According to the Direct Selling Association, direct sales performance generally follows the overall economy. For example, if economic growth is one percentage point above average, real direct sales growth is slightly more than one percentage point above average. Retail sales in general also follow the overall economy.
However, recession years appear to be different. In years in which the economy has experienced a recession in any part of the year, direct sales have grown. The period of 1987-2007 contains three recession years (1990, 1991, 2001). In all three of these years, direct sales grew more than the Gross Domestic Product (GDP) did. Two of these years, 1990 and 1991, saw inflation-adjusted direct sales growth in excess of 5 percent.
“The current economy is unprecedented and people are looking for ways to take control of their financial future. Direct sales provide a way for people to do just that,” says MonaVie’s Brown.
In fact, 2009 is looking quite optimistic for MonaVie. Maria Fiorini Ramirez, who was named the top inflation forecaster from 2001-2004 by The Wall Street Journal, recently stated that MonaVie is perfectly positioned for growth.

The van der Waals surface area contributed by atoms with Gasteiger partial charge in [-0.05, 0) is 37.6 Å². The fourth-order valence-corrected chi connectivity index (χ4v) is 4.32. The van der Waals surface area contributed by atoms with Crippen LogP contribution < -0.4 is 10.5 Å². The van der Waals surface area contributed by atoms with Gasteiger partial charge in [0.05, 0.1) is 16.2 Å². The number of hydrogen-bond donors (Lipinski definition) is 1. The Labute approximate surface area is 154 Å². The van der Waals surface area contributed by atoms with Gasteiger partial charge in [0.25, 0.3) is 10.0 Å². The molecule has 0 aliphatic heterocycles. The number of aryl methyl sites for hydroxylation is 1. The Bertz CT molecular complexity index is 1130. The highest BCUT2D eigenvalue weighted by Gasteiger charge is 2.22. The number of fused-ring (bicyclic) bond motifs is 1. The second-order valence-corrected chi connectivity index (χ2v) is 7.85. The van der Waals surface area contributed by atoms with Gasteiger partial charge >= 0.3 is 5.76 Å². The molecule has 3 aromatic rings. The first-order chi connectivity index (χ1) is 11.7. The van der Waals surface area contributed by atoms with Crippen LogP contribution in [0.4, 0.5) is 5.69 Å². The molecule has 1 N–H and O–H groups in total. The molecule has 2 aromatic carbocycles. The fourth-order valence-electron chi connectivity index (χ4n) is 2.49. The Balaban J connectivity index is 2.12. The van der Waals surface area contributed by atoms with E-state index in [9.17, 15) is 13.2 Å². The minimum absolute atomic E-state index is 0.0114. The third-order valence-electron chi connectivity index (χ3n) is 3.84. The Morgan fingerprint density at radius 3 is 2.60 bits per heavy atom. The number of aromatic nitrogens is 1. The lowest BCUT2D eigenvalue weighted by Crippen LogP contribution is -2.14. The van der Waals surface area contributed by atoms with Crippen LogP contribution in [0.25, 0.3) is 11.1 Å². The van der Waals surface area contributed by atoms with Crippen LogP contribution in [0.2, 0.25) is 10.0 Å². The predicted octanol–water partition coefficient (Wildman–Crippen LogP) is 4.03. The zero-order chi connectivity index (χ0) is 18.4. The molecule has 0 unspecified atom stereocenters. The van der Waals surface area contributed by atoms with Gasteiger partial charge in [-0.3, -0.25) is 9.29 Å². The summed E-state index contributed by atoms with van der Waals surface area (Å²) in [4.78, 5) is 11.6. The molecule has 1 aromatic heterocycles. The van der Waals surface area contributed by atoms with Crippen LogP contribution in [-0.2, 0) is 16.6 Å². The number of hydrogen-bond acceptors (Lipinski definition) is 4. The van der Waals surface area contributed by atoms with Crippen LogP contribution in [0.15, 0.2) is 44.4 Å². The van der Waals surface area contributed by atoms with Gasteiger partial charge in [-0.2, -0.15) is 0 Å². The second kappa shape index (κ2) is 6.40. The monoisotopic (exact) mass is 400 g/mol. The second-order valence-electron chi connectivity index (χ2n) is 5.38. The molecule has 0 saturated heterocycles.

The direct selling industry typically runs counter-cyclical to a recession-burdened economy. As people lose their jobs or experience a cut in benefits or bonuses, they look for other ways to supplement their income. A direct selling opportunity offers little financial risk and an opportunity for people to increase, or in some cases replace, their income.
“Direct selling offers a unique and flexible business opportunity in the current economic environment,” adds NuSkin’s Schneck. “Some people have been laid off and some are nervous about their current jobs. Direct selling offers them a safety net and a way to complement their income.”
Utah’s direct selling strength has played a key role in keeping the state’s economy strong and ranked among the nation’s best. As the U.S. economy experiences a recession, the direct selling industry is resilient, and if the past is any indication, it will continue to be so.